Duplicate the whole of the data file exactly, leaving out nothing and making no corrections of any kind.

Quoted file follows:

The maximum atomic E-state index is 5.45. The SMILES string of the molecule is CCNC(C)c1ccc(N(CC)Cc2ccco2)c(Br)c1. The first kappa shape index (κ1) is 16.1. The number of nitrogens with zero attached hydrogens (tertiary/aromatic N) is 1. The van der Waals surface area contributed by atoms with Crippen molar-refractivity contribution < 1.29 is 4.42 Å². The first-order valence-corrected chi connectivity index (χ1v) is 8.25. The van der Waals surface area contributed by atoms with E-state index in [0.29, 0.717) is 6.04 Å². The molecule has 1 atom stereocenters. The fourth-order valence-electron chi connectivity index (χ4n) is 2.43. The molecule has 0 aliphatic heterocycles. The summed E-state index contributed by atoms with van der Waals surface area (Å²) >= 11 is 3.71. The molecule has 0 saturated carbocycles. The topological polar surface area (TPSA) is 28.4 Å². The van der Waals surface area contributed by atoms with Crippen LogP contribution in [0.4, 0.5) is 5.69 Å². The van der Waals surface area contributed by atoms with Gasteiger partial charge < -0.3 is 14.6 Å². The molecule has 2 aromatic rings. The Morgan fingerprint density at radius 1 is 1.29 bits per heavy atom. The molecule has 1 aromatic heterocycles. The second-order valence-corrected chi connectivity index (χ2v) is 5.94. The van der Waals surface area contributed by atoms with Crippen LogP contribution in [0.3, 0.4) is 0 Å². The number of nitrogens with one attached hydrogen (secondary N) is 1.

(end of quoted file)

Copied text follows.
The maximum atomic E-state index is 5.45. The SMILES string of the molecule is CCNC(C)c1ccc(N(CC)Cc2ccco2)c(Br)c1. The first kappa shape index (κ1) is 16.1. The number of nitrogens with zero attached hydrogens (tertiary/aromatic N) is 1. The van der Waals surface area contributed by atoms with Crippen molar-refractivity contribution < 1.29 is 4.42 Å². The first-order valence-corrected chi connectivity index (χ1v) is 8.25. The van der Waals surface area contributed by atoms with E-state index in [0.29, 0.717) is 6.04 Å². The molecule has 1 atom stereocenters. The fourth-order valence-electron chi connectivity index (χ4n) is 2.43. The molecule has 0 aliphatic heterocycles. The summed E-state index contributed by atoms with van der Waals surface area (Å²) >= 11 is 3.71. The molecule has 0 saturated carbocycles. The topological polar surface area (TPSA) is 28.4 Å². The van der Waals surface area contributed by atoms with Crippen LogP contribution in [0.4, 0.5) is 5.69 Å². The van der Waals surface area contributed by atoms with Gasteiger partial charge < -0.3 is 14.6 Å². The molecule has 2 aromatic rings. The Morgan fingerprint density at radius 1 is 1.29 bits per heavy atom. The molecule has 1 aromatic heterocycles. The second-order valence-corrected chi connectivity index (χ2v) is 5.94. The van der Waals surface area contributed by atoms with Crippen LogP contribution in [0.3, 0.4) is 0 Å². The number of nitrogens with one attached hydrogen (secondary N) is 1.